Steam is injected into a shallow well (depth 1,200 feet) at a temperature of about 325°F, at a quality of 80 percent, and at a rate of 400,000 pounds per day (injection zone 20 feet of 150 feet of pay). After two weeks of steam injection a surfactant dispersion of about 1,000 pounds of Triton X-305 (octylphenol-ethylene oxide reaction product in which on the average 30 mols of ethylene oxide are reacted per mol of octylphenol manufactured by Rohm and Haas) in 1,400 barrels of hot water are injected. Thereafter the well is placed back on production and any of the steam channeling through the surfactant solution causes a foam which blocks steam flow. This results in the steam finding an alternate, lower temperature zone where the heat will be transferred to the oil and formation, thus providing a more efficient steam stimulation process. As the steam condenses and foam collapses the plugged channels open up to produce oil.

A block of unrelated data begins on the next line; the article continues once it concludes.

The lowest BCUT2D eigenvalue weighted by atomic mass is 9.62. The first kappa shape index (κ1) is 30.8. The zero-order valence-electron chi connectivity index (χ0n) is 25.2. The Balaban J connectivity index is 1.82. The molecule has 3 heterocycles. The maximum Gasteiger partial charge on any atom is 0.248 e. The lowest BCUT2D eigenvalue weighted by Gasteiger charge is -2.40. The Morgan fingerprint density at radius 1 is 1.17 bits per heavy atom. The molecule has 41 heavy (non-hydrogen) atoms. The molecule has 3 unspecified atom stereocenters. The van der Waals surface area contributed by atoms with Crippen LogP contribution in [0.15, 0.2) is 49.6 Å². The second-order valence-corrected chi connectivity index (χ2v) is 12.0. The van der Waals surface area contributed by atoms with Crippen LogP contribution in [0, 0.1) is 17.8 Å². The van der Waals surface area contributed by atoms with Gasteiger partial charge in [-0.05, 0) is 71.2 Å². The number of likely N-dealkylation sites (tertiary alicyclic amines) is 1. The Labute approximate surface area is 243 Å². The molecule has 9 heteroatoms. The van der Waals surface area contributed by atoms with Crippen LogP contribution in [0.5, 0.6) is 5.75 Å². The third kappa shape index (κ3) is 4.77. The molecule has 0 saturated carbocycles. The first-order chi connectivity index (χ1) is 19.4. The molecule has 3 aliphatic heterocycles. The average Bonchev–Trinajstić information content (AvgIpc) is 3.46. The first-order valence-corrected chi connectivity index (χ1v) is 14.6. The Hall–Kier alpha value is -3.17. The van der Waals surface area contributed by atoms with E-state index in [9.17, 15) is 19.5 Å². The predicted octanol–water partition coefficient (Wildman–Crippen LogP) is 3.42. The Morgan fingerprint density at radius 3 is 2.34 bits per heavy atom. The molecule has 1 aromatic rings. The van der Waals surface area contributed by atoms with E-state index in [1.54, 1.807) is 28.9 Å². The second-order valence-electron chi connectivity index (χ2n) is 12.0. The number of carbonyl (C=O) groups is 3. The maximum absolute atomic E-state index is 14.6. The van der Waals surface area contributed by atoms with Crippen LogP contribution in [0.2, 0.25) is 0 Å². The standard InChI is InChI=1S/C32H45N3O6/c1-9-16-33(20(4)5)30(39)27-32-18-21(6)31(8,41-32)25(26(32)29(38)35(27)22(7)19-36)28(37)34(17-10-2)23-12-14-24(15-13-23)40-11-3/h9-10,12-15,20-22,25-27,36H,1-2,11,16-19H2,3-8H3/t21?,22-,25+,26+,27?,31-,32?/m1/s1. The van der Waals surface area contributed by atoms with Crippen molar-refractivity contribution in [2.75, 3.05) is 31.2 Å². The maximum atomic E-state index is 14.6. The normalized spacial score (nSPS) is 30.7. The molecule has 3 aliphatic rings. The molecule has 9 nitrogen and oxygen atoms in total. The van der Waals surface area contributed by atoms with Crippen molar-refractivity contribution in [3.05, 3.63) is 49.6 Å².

It is to be understood that the foregoing disclosure is given only as an illustration and example to enable those skilled in the art to understand and practice the invention. Illustrative details disclosed are not to be construed as limitations on the invention. Obvious modifications and variations will be within the scope of the following claims.